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MR imaging relaxometry allows noninvasive characterization of in vivo differentiation of muscle precursor cells


Chuck, Natalie C; Azzabi Zouraq, Fahd; Rottmar, Markus; Eberli, Daniel; Boss, Andreas (2015). MR imaging relaxometry allows noninvasive characterization of in vivo differentiation of muscle precursor cells. Radiology, 274(3):800-809.

Abstract

Purpose To demonstrate the feasibility of in vivo monitoring of the myogenic differentiation process from human muscle precursor cells to mature skeletal muscle tissue by measuring characteristic magnetic resonance (MR) imaging relaxation and diffusion properties as a potential noninvasive diagnostic tool in muscle cell therapy. Materials and Methods The study was approved by the ethics committee for studies in humans and the animal care committee. The hypothesis was tested by means of subcutaneous injection of human muscle precursor cells from the rectus abdominis muscle into nude mice (n = 18). Animals injected with human fibroblasts, prostate cancer cells, or collagen served as control animals (four in each group). T1, T2, T2*, and apparent diffusion coefficients ( ADC apparent diffusion coefficient s) were measured at 4.7-T MR imaging. MR imaging parameters were statistically evaluated by using analysis of variance with Bonferroni correction. The engineered muscle was characterized by means of immunofluorescence, Western blot, and contraction assays. Results Muscle tissue in the early stages of the differentiation process exhibited distinctly higher T1 (mean ± standard deviation, 2242 msec ± 116), T2 (224 msec ± 18), and T2* (33.3 msec ± 3.6) values and ADC apparent diffusion coefficient s (1.53 × 10(-3) mm(2)/sec ± 0.03) compared with those of skeletal muscle. The muscle precursor cells exhibited a nonspecific pattern compared with that in control animals in the early stages. During differentiation, the relaxation and diffusion parameters decreased and approached the values for mature skeletal muscle tissue: T1, 1386 msec ± 88; T2, 32.0 msec ± 4.3; T2*, 10.8 msec ± 0.8; ADC apparent diffusion coefficient , 1.39 × 10(-3) mm(2)/sec ± 0.02 (reference erector spinae muscle tissue: T1, 1417 msec ± 106; T2, 31.0 msec ± 2.4; T2*, 11.3 msec ± 1.7; and ADC apparent diffusion coefficient , 1.40 × 10(-3) mm(2)/sec ± 0.03). Conclusion MR imaging relaxation and diffusion measurements can be used as potential biomarkers for noninvasive in vivo monitoring of the myogenic differentiation process from muscle precursor cells to mature skeletal muscle tissue in muscle cell therapy. © RSNA, 2014 Online supplemental material is available for this article.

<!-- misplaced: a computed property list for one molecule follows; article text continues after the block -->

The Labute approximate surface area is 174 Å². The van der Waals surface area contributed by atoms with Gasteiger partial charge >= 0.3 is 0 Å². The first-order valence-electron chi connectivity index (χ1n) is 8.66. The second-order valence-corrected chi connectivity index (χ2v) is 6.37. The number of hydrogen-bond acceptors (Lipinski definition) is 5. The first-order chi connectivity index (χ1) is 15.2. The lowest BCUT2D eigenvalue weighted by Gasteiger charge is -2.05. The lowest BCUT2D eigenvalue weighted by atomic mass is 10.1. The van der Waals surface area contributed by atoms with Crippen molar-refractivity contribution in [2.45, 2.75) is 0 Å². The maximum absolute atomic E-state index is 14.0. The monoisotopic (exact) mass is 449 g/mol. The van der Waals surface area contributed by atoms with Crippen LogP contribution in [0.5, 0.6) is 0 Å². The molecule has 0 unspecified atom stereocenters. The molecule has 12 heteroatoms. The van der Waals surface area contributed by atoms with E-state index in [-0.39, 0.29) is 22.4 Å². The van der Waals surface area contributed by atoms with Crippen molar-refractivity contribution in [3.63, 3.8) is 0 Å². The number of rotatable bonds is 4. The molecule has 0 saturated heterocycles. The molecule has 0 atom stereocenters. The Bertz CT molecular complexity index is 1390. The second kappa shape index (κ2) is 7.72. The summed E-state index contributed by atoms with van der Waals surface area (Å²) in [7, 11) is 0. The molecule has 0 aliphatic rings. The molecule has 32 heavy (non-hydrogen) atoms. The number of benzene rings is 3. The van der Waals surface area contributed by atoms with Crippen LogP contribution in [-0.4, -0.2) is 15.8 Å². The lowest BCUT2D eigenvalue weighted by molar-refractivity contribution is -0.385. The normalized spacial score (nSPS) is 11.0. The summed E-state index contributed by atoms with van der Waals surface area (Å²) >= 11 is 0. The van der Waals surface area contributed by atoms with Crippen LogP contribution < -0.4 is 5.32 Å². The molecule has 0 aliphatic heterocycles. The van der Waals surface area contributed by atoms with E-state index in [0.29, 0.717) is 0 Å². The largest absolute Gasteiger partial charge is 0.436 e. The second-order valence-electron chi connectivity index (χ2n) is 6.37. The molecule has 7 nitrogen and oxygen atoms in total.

Purpose To demonstrate the feasibility of in vivo monitoring of the myogenic differentiation process from human muscle precursor cells to mature skeletal muscle tissue by measuring characteristic magnetic resonance (MR) imaging relaxation and diffusion properties as a potential noninvasive diagnostic tool in muscle cell therapy. Materials and Methods The study was approved by the ethics committee for studies in humans and the animal care committee. The hypothesis was tested by means of subcutaneous injection of human muscle precursor cells from the rectus abdominis muscle into nude mice (n = 18). Animals injected with human fibroblasts, prostate cancer cells, or collagen served as control animals (four in each group). T1, T2, T2*, and apparent diffusion coefficients ( ADC apparent diffusion coefficient s) were measured at 4.7-T MR imaging. MR imaging parameters were statistically evaluated by using analysis of variance with Bonferroni correction. The engineered muscle was characterized by means of immunofluorescence, Western blot, and contraction assays. Results Muscle tissue in the early stages of the differentiation process exhibited distinctly higher T1 (mean ± standard deviation, 2242 msec ± 116), T2 (224 msec ± 18), and T2* (33.3 msec ± 3.6) values and ADC apparent diffusion coefficient s (1.53 × 10(-3) mm(2)/sec ± 0.03) compared with those of skeletal muscle. The muscle precursor cells exhibited a nonspecific pattern compared with that in control animals in the early stages. During differentiation, the relaxation and diffusion parameters decreased and approached the values for mature skeletal muscle tissue: T1, 1386 msec ± 88; T2, 32.0 msec ± 4.3; T2*, 10.8 msec ± 0.8; ADC apparent diffusion coefficient , 1.39 × 10(-3) mm(2)/sec ± 0.02 (reference erector spinae muscle tissue: T1, 1417 msec ± 106; T2, 31.0 msec ± 2.4; T2*, 11.3 msec ± 1.7; and ADC apparent diffusion coefficient , 1.40 × 10(-3) mm(2)/sec ± 0.03). Conclusion MR imaging relaxation and diffusion measurements can be used as potential biomarkers for noninvasive in vivo monitoring of the myogenic differentiation process from muscle precursor cells to mature skeletal muscle tissue in muscle cell therapy. © RSNA, 2014 Online supplemental material is available for this article.

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Additional indexing

Item Type:Journal Article, refereed, original work
Communities & Collections:04 Faculty of Medicine > University Hospital Zurich > Clinic for Diagnostic and Interventional Radiology
04 Faculty of Medicine > University Hospital Zurich > Urological Clinic
Dewey Decimal Classification:610 Medicine & health
Language:English
Date:2015
Deposited On:09 Dec 2014 14:34
Last Modified:05 Apr 2016 18:35
Publisher:Radiological Society of North America
ISSN:0033-8419
Publisher DOI:https://doi.org/10.1148/radiol.14140483
PubMed ID:25423144

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